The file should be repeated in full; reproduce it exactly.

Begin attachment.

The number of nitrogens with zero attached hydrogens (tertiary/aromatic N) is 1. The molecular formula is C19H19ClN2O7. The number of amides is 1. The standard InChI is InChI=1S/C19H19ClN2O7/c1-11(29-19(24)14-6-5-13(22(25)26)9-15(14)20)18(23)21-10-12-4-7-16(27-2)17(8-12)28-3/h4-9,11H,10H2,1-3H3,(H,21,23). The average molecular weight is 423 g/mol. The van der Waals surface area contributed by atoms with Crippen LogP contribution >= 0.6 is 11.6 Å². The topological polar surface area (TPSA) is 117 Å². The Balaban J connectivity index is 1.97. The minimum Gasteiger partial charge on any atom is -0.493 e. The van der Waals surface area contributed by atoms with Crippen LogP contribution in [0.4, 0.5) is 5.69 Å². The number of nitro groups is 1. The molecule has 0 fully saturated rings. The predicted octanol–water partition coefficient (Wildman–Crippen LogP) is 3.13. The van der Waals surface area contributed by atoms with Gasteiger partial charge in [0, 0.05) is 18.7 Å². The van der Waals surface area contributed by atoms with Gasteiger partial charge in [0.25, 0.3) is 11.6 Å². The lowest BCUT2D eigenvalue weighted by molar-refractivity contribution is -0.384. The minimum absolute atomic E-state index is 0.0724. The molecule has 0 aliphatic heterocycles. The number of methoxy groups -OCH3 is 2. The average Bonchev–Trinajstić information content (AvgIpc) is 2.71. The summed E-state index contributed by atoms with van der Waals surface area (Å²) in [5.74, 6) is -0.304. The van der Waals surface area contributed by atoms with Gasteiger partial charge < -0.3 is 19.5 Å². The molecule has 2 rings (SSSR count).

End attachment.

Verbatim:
The number of nitrogens with zero attached hydrogens (tertiary/aromatic N) is 1. The molecular formula is C19H19ClN2O7. The number of amides is 1. The standard InChI is InChI=1S/C19H19ClN2O7/c1-11(29-19(24)14-6-5-13(22(25)26)9-15(14)20)18(23)21-10-12-4-7-16(27-2)17(8-12)28-3/h4-9,11H,10H2,1-3H3,(H,21,23). The average molecular weight is 423 g/mol. The van der Waals surface area contributed by atoms with Crippen LogP contribution >= 0.6 is 11.6 Å². The topological polar surface area (TPSA) is 117 Å². The Balaban J connectivity index is 1.97. The minimum Gasteiger partial charge on any atom is -0.493 e. The van der Waals surface area contributed by atoms with Crippen LogP contribution in [0.4, 0.5) is 5.69 Å². The number of nitro groups is 1. The molecule has 0 fully saturated rings. The predicted octanol–water partition coefficient (Wildman–Crippen LogP) is 3.13. The van der Waals surface area contributed by atoms with Gasteiger partial charge in [0, 0.05) is 18.7 Å². The van der Waals surface area contributed by atoms with Gasteiger partial charge in [0.25, 0.3) is 11.6 Å². The lowest BCUT2D eigenvalue weighted by molar-refractivity contribution is -0.384. The minimum absolute atomic E-state index is 0.0724. The molecule has 0 aliphatic heterocycles. The number of methoxy groups -OCH3 is 2. The average Bonchev–Trinajstić information content (AvgIpc) is 2.71. The summed E-state index contributed by atoms with van der Waals surface area (Å²) in [5.74, 6) is -0.304. The van der Waals surface area contributed by atoms with Gasteiger partial charge < -0.3 is 19.5 Å². The molecule has 2 rings (SSSR count).